Evaluating cotton for resistance to ascochyta blight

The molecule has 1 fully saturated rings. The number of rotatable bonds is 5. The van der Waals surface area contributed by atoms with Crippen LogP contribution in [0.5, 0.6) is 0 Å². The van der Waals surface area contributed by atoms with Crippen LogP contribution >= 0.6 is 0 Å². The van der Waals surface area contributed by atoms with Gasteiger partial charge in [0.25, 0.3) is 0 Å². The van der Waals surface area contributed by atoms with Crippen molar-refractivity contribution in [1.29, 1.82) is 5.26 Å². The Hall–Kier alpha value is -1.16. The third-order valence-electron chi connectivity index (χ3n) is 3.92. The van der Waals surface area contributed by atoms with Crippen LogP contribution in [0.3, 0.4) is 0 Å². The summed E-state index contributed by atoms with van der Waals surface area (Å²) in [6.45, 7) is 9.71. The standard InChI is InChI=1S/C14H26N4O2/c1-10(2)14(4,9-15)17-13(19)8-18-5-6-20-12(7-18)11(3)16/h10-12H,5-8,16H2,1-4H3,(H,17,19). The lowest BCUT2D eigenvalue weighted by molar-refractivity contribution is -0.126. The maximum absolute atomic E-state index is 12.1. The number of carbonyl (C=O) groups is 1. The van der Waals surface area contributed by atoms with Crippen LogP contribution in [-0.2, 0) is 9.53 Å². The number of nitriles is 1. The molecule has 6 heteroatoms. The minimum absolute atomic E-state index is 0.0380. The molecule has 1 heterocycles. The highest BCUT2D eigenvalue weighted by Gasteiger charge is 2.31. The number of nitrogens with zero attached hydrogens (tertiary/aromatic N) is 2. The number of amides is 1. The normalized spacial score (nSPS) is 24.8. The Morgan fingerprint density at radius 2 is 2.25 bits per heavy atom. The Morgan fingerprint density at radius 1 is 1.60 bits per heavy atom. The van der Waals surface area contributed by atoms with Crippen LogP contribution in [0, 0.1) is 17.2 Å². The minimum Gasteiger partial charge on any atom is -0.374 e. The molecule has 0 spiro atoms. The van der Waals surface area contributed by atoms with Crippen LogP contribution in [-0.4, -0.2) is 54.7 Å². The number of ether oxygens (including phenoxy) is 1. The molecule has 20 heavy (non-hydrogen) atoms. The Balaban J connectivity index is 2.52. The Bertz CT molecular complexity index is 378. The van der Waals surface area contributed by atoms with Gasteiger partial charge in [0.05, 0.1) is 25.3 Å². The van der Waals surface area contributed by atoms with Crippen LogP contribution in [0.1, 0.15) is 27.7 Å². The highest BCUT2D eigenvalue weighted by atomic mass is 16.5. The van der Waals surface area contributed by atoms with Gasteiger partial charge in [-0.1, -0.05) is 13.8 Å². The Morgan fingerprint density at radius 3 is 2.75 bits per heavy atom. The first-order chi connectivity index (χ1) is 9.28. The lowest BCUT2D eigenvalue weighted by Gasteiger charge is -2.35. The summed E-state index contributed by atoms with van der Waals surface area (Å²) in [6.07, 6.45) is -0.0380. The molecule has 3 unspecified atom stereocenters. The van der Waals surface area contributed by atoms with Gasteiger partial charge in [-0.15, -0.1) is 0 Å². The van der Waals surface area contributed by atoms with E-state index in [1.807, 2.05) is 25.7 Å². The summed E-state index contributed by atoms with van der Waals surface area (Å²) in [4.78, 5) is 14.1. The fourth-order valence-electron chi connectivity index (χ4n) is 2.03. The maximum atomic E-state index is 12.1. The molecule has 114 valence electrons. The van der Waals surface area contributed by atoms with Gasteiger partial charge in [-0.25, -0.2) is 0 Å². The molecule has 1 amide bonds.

Prolonged cool, humid conditions on the High Plains of Texas cause disease symptoms in cotton similar to Ascochyta blight (Ascochyta gossypii Sydow). Different sizes of lesions with dark pycnidia in the centers develop on cotton leaves and purpling is sometimes exhibited on the edges of these lesions. This research was designed to determine what is causing these disease symptoms being observed on the High Plains of Texas. Lesions from field samples were cultured and Phoma spp. and Alternaria spp. were predominantly isolated whereas A. gossypii was never isolated. Cultivars inoculated with Phoma spp. and incubated under greenhouse conditions developed very few lesions. This can possibly be explained by fluctuating temperatures not allowing optimum fungal growth. Cultivars were also exposed to four inoculation treatments consisting of Phoma spp., Alternaria spp., a combination of the two fungi, and a control (uninoculated). They were incubated in a Stultz Scientific Seed Germinator to maintain a constant temperature with a high relative humidity. These cultivars experienced a rapid browning process which began on the edges of leaves and continued until defoliation occurred. There were no significant differences between inoculation treatments which suggests either the environmental conditions to which the plants were exposed or insects transferring fungi from plant to plant were causing the rapid browning process. Cultivars were also inoculated with A. gossypii to determine if this fungus was causing the lesions seen in the field and allowing Phoma spp. and Alternaria spp. to become established as a source of secondary infection. These cultivars were incubated in the same seed germinator after it had been sterilized and all of the control plants were screened before the inoculated plants to prevent insects from causing contamination. Again, a rapid browning process occurred with both inoculated and uninoculated cultivars and there were no significant differences between these two inoculation treatments. This supports the hypothesis that the rapid browning process is probably caused by environmental conditions and not by fungi. Disease symptoms similar to those being observed in the field have yet to appear under controlled conditions. Further research involving fluctuating environments and possibly more fungal inoculations are needed to determine the actual cause of the disease symptoms being observed on the High Plains of Texas.